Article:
Uber's Self-Driving Taxis Have Hit The Streets

Uber, the mobile ride-hailing service, has officially unveiled its newest pilot program in which people can take taxis that drive themselves. 

These self-driving cars are currently in a trial period in Pittsburgh, according to Futurism, but if all goes well, they will roll out across the nation.

Right now, these cars are only partially self-autonomous. An engineer will sit in front of the steering wheel and monitor the car's progress, making corrections and taking over the vehicle, if necessary. 

Only four self-driving cars hit the roads in Pittsburgh on Sept. 14. The Ford Fusions are randomly assigned to pick up passengers, and those who do enter the autonomous vehicle get their ride free.

The new program is the beginning of Uber's initiative to replace many or all of its 1.5 million drivers with  autonomous vehicles, according to Reuters. The start-up company is currently valued at $68 billion and has already changed the taxi world by allowing users to book a car with their smartphone.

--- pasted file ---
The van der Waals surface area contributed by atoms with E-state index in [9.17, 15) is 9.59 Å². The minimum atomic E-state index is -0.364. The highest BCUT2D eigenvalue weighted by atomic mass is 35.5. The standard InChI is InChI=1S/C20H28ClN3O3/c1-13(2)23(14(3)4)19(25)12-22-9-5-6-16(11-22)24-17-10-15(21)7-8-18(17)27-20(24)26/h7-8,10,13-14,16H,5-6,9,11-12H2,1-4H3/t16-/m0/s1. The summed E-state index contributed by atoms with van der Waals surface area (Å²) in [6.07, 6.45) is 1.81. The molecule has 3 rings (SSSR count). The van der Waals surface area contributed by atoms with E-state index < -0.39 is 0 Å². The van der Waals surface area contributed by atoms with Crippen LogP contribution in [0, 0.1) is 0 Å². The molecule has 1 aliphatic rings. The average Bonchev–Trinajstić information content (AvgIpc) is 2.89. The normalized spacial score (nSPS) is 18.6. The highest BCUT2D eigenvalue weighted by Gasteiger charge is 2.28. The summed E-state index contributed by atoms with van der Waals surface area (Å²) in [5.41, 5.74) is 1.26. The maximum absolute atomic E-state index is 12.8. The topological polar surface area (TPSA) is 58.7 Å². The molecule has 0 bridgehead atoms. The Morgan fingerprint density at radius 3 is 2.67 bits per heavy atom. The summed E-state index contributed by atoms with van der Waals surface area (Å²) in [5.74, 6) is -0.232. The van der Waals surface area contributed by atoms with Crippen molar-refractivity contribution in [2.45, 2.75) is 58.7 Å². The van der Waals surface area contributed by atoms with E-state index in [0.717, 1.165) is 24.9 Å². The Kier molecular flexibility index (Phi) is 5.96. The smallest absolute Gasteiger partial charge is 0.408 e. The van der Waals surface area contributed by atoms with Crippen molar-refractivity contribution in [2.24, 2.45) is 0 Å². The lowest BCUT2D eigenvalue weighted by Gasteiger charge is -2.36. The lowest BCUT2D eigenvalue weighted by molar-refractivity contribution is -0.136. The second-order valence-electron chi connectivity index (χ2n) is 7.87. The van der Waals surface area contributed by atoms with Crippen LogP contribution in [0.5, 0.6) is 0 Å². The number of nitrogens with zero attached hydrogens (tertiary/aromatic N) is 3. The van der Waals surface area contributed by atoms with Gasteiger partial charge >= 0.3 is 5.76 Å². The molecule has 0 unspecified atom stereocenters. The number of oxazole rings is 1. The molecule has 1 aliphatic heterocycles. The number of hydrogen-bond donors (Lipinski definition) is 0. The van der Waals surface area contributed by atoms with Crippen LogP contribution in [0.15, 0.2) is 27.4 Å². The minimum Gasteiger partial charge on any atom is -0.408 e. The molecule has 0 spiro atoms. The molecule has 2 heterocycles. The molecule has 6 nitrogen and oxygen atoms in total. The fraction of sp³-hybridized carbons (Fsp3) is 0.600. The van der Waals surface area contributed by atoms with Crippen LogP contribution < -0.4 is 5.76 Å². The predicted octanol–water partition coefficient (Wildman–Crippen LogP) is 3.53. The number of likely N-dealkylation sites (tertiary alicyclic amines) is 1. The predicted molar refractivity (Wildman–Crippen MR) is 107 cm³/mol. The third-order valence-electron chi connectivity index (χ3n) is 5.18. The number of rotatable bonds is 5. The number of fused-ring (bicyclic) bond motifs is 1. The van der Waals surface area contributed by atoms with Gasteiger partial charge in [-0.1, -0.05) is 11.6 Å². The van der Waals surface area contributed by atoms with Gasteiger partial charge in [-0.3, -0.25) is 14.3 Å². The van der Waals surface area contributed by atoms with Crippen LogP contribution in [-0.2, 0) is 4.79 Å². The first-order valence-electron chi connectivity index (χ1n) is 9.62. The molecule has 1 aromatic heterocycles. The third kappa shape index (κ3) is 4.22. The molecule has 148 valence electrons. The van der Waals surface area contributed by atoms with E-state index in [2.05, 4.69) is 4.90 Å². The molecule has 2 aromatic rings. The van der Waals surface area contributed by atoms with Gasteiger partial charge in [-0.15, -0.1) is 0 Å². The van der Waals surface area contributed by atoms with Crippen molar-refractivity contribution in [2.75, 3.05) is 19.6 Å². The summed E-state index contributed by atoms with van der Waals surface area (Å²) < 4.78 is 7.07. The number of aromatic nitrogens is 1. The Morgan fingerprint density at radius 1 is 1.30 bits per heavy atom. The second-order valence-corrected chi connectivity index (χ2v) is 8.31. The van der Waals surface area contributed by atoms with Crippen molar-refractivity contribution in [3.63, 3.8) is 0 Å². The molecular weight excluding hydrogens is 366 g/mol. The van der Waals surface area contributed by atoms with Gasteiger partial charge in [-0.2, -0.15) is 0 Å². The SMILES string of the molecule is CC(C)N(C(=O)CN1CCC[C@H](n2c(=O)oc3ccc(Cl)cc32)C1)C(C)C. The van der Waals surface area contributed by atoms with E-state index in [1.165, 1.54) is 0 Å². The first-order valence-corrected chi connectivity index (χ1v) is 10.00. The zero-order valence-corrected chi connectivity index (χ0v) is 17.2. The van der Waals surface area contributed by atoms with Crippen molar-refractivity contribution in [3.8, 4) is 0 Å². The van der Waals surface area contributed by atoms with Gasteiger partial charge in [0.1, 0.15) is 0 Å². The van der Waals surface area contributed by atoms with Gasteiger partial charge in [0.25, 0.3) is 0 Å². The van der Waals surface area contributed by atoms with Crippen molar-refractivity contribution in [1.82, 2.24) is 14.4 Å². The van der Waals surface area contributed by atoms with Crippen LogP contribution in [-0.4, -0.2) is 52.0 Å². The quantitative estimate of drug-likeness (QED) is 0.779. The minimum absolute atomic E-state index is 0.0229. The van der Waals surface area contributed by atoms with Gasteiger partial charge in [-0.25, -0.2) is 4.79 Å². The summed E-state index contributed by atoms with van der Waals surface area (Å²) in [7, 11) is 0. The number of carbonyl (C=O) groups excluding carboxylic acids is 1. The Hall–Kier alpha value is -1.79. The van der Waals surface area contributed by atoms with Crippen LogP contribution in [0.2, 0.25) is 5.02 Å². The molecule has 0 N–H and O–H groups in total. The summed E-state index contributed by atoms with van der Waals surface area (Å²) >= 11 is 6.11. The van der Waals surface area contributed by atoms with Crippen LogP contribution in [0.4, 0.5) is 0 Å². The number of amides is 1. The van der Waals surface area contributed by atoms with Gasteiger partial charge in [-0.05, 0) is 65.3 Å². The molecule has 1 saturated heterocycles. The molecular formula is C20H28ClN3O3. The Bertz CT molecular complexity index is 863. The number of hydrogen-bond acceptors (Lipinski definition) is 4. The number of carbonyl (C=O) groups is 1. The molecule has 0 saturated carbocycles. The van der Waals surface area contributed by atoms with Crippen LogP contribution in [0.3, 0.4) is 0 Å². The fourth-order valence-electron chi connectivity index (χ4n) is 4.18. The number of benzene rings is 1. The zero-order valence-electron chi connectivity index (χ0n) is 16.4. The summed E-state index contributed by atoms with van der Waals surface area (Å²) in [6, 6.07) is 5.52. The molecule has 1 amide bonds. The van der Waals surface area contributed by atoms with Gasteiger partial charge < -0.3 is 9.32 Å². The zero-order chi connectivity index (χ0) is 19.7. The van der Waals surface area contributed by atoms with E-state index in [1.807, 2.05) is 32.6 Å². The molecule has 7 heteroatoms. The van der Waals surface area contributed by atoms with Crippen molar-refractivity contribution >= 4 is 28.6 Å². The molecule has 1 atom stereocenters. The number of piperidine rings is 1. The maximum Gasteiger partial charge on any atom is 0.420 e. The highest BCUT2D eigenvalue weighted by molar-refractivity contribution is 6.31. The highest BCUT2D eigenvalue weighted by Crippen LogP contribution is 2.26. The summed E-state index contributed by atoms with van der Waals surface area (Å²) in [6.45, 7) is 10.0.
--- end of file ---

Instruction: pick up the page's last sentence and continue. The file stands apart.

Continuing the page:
The company will expand the project and is already building up its fleet of self-driving cars, purchasing 100 Volvo XC90 SUVs as part of a partnership with the car manufacturer, Recode reports. These cars will be revamped with the new self-driving technology and possibly be hitting the streets of Pittsburgh by the end of 2016.  

If all cars were to be replaced by this new technology, it could be a huge cash cow for Uber, which currently only brings in 20 to 35 cents of every dollar its drivers charge.

With the self-driving cars, the company could take home 100 percent of the fares. Not only that, but the cars will also be able to be on the road constantly, and would only need to stop to recharge. As a result, it could complete more rides in less time, earning Uber even more money.

This new initiative already has Uber drivers in a panic, worried that they will eventually lose their jobs to this new technology, reports Recode. Uber CEO and co-founder Travis Kalanick, who debuted the project in 2014, isn't too concerned about the potential millions of lost jobs.

"Look, this is the way the world is going,” he said. “The world isn’t always great.”

Sources: Futurism, Reuters, Recode / Photo credit: Foo Conner/Flickr

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